"From painted Britons how was Claudia [2 Tim.
Speed, a very ancient British author, says, that ‘Claudia sent Paul’s writings, which he calls spiritual manna, unto her friends in Britain; to feed their souls with the bread of life: and also, the writings of Martial, to instruct their minds with those lessons best fitting to produce moral virtues:" which Speed thinks was the occasion of this line in Martial’s works—
"And Britain now (they say) our verses learn to sing." [p. 73]
Gildas, the most ancient and authentic British historian, who wrote about A.D. 564, in his book called De Vict. Aurelli Ambrossii, affirms, that the Britons received the gospel under Tiberius, the emperor under whom Christ suffered; and that many evangelists were sent from the apostles into this nation, who were the first planters of the gospel, and which, he elsewhere says, continued with them until the cruel persecution of Dioclesian the emperor, about A.D. 290.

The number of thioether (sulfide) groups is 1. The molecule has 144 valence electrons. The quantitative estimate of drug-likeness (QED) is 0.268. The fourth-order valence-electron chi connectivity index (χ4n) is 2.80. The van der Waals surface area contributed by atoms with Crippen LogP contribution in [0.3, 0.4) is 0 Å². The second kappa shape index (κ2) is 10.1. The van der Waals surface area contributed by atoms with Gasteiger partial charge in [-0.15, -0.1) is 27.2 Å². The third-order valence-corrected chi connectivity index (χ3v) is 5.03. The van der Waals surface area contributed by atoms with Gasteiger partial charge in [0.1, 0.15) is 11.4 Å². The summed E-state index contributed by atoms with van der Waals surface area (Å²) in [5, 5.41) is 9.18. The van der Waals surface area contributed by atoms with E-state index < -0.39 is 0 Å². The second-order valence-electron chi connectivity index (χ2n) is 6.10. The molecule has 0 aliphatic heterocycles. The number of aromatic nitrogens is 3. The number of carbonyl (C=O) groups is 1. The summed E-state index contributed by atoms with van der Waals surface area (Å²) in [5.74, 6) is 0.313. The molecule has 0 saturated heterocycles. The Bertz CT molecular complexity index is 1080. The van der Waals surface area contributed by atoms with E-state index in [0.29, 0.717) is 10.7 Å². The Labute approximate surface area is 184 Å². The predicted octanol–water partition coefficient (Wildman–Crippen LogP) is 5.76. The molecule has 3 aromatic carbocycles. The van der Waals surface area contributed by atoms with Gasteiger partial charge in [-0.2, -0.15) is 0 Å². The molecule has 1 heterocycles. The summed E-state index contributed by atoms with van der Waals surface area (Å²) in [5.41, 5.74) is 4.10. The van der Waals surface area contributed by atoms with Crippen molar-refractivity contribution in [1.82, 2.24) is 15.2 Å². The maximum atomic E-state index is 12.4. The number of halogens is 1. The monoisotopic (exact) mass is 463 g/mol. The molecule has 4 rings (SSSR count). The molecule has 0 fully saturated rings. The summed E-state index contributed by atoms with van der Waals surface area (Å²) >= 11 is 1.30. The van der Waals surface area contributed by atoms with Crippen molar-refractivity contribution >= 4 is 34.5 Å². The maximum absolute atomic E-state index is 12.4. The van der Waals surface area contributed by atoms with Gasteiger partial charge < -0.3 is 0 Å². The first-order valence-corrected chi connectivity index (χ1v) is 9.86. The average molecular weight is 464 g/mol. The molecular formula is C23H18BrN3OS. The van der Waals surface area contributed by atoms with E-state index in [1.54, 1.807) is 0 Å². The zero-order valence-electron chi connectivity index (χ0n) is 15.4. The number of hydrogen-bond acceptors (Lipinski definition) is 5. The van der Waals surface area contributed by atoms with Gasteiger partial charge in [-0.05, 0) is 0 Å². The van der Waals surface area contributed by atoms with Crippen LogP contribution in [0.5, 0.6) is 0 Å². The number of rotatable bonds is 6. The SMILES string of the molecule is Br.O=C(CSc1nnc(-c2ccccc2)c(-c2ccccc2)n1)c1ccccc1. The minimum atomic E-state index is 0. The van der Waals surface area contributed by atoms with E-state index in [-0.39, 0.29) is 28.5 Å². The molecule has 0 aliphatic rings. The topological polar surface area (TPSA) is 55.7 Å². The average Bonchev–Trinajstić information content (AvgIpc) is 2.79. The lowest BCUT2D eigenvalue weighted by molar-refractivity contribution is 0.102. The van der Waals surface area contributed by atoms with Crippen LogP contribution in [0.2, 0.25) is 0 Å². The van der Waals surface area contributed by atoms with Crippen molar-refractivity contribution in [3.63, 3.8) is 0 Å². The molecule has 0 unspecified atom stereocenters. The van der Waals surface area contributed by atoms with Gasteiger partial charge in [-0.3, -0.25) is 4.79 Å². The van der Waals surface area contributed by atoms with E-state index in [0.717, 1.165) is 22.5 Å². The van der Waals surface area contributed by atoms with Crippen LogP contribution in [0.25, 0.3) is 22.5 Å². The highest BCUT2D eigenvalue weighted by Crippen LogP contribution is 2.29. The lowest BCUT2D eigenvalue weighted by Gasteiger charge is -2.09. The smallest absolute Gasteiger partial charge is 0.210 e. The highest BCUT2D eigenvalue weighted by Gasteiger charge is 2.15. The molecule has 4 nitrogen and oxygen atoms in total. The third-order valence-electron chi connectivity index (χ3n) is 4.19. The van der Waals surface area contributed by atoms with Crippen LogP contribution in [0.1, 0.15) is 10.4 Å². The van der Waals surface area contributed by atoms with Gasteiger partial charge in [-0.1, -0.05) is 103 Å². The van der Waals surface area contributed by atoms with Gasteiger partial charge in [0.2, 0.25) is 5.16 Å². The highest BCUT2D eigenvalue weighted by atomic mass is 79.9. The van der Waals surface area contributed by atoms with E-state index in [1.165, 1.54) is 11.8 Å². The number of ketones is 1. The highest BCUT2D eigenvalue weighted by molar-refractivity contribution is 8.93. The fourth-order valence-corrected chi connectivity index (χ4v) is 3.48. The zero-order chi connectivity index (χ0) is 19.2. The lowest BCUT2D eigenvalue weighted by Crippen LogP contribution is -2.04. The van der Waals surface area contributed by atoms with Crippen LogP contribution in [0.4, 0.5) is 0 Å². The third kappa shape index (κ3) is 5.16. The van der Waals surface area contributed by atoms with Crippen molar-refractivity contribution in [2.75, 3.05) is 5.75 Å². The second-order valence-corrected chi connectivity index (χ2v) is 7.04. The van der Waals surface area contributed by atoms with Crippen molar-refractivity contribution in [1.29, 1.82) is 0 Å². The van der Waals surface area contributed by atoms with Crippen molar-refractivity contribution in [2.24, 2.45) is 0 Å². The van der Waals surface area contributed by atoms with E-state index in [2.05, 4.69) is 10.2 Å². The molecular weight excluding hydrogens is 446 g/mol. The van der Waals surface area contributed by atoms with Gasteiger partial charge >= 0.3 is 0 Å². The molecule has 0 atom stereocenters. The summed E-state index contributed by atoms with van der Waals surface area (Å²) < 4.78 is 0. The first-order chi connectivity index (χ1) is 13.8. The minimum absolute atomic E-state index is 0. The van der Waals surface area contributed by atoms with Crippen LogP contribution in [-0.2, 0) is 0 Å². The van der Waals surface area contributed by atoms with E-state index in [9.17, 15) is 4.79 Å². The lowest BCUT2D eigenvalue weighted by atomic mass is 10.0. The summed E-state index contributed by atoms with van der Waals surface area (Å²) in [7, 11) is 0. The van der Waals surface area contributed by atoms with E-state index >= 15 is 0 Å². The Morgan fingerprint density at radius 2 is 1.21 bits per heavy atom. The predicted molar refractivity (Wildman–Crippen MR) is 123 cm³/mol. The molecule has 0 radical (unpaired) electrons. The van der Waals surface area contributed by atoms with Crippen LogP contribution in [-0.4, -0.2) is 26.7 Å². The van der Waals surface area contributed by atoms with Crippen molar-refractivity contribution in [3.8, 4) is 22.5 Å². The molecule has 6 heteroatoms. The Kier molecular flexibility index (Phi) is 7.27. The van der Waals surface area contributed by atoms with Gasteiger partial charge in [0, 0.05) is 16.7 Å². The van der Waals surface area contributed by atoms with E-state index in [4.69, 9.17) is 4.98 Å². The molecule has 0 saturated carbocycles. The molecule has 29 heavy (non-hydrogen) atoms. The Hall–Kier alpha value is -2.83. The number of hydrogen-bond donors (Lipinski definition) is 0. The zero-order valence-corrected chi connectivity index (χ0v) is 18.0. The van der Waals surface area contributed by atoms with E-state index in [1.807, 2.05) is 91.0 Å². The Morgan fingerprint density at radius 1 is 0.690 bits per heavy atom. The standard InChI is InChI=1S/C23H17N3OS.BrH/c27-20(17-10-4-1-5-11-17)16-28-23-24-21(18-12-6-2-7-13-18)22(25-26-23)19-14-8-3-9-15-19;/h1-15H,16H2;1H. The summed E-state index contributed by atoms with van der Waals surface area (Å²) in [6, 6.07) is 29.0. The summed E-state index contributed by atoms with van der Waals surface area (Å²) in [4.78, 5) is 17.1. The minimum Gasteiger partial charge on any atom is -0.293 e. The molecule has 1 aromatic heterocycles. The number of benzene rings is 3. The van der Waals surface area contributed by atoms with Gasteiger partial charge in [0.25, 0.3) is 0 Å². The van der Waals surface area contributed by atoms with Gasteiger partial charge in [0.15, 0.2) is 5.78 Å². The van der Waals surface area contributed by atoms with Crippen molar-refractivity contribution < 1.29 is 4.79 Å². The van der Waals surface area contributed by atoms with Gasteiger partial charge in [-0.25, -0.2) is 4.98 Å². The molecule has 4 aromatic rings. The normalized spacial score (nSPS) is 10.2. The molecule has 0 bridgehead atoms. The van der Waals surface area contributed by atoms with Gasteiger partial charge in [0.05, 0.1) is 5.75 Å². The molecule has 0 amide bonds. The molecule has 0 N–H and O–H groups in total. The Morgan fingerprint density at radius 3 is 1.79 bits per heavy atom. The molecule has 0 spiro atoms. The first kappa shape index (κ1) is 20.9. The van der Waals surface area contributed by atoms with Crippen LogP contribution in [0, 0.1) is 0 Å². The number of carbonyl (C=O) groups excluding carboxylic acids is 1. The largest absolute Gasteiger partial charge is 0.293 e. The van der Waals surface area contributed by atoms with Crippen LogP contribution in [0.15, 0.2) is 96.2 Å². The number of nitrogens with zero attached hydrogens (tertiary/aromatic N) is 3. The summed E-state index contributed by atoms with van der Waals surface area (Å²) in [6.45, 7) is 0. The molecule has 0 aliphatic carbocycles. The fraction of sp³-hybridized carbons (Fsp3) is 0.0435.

Fuller, in his Ecclesiastical History, says, "It is generally agreed, that about the year 167, many pagan temples in Britain had their property altered, and that they were converted into Christian churches; particularly that dedicated to Diana in London, and another near it formerly consecrated to Apollo, in the city now called Westminster." [Ecclesiastical History, Book 1. p. 13]